||The relationship between growth and form is one of the most exciting problems in biology. The complexity of developmental processes that transform a seed into an adult tree or a fertilized egg into an animal is difficult to comprehend and defies traditional mathematical descriptions. Their limitations led Benoit Mandelbrot to the discovery of fractals: the intricate geometric objects more suitable for representing irregular forms of nature than figures of Euclidean geometry. Mandelbrot observed that many fractals could be obtained using a strikingly simple construction invented in 1905 by Helge von Koch and consisting of repetitive substitutions of given geometric figures by sets of other figures. In 1968, Aristid Lindenmayer proposed a similar mechanism as a mathematical model of the development of multicellular organisms. In this case, cell divisions were viewed as substitutions of the mother cells by their children. The analogy between the substitution of geometric figures and the division of cells related fractals to developmental biology.
In this book, Jaap Kaandorp applies mathematical models and computer simulations rooted in fractals to explore the relationship between growth and form in marine sessile organisms: corals and sponges. The sophistication of the models progresses from simple geometric abstractions to comprehensive models of specific organisms found in nature. Commendably, Kaandorp emphasizes the predictive power of the models as the essential criterion of their practical value. One interesting application is biomonitoring, in which a mathematical model is used to establish the relationship between the shape of an organism and its environment. This relationship makes it possible to use the shape of a growing organism as an indicator of environmental conditions. The purpose may range from pollution control to the study of long-term climatic changes.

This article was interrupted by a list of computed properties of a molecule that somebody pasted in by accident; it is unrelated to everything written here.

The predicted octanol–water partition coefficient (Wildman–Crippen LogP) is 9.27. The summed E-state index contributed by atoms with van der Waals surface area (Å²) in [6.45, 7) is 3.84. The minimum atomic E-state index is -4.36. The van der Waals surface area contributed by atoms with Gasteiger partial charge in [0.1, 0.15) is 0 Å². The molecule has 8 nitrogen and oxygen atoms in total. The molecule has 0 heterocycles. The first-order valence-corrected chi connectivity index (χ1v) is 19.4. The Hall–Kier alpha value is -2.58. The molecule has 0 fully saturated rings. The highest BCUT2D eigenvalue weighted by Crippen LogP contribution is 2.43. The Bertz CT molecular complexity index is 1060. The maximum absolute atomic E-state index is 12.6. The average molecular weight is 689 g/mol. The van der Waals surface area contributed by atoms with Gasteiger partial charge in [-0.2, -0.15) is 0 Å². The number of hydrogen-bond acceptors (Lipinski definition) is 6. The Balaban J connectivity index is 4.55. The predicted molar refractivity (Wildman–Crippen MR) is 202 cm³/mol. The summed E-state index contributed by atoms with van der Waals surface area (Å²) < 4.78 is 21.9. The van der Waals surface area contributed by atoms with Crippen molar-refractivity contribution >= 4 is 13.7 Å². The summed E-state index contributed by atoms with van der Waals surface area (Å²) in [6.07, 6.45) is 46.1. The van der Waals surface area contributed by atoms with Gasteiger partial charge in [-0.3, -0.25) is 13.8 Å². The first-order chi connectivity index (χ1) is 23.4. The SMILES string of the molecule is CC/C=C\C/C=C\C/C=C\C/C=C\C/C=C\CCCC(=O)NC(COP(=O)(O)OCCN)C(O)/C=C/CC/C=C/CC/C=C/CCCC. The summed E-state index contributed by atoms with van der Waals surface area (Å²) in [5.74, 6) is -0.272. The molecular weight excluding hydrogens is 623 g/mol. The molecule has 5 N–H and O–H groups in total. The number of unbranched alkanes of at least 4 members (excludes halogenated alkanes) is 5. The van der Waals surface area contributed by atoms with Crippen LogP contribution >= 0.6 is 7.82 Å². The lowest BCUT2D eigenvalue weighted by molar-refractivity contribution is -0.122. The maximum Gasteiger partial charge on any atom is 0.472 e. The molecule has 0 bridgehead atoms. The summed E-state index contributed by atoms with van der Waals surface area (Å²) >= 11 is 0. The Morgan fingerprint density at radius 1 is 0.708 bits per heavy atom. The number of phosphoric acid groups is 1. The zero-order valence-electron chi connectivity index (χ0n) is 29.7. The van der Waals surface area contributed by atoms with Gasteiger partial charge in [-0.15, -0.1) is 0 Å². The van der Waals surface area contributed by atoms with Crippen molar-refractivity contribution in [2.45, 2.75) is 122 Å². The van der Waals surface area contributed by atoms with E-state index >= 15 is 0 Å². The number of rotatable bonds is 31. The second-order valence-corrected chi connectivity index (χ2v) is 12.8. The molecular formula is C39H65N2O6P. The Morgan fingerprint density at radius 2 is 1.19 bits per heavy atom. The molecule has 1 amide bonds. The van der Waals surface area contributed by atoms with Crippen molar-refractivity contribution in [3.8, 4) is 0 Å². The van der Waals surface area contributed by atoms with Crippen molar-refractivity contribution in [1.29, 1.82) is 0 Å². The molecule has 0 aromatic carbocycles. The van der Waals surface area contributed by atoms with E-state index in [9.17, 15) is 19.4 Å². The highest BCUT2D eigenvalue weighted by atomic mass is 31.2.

Most of the book is devoted to the description of Kaandorp's original results obtained in the scope of his Ph.D. research at the University of Amsterdam, followed by a fellowship at the University of Calgary.